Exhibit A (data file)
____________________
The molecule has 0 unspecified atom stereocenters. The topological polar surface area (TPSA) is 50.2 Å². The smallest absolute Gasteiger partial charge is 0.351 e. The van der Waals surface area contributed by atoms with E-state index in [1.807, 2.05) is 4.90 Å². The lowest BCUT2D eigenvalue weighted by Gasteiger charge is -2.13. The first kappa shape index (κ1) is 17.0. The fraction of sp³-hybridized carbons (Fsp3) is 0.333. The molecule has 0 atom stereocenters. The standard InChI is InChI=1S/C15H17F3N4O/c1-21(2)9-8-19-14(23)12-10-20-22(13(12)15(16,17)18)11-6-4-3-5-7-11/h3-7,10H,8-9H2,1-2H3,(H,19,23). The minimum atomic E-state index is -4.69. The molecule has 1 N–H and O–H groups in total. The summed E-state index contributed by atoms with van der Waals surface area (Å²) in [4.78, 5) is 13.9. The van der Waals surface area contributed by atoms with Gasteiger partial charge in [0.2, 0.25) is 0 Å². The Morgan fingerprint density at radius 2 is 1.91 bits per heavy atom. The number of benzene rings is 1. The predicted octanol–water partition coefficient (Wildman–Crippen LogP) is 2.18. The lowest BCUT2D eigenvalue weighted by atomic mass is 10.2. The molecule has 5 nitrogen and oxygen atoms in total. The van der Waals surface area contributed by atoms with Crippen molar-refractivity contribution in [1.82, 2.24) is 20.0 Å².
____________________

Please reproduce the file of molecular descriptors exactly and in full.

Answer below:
The molecule has 0 unspecified atom stereocenters. The topological polar surface area (TPSA) is 50.2 Å². The smallest absolute Gasteiger partial charge is 0.351 e. The van der Waals surface area contributed by atoms with E-state index in [1.807, 2.05) is 4.90 Å². The lowest BCUT2D eigenvalue weighted by Gasteiger charge is -2.13. The first kappa shape index (κ1) is 17.0. The fraction of sp³-hybridized carbons (Fsp3) is 0.333. The molecule has 0 atom stereocenters. The standard InChI is InChI=1S/C15H17F3N4O/c1-21(2)9-8-19-14(23)12-10-20-22(13(12)15(16,17)18)11-6-4-3-5-7-11/h3-7,10H,8-9H2,1-2H3,(H,19,23). The minimum atomic E-state index is -4.69. The molecule has 1 N–H and O–H groups in total. The summed E-state index contributed by atoms with van der Waals surface area (Å²) in [4.78, 5) is 13.9. The van der Waals surface area contributed by atoms with Gasteiger partial charge in [0.2, 0.25) is 0 Å². The Morgan fingerprint density at radius 2 is 1.91 bits per heavy atom. The number of benzene rings is 1. The predicted octanol–water partition coefficient (Wildman–Crippen LogP) is 2.18. The lowest BCUT2D eigenvalue weighted by atomic mass is 10.2. The molecule has 5 nitrogen and oxygen atoms in total. The van der Waals surface area contributed by atoms with Crippen molar-refractivity contribution in [1.82, 2.24) is 20.0 Å².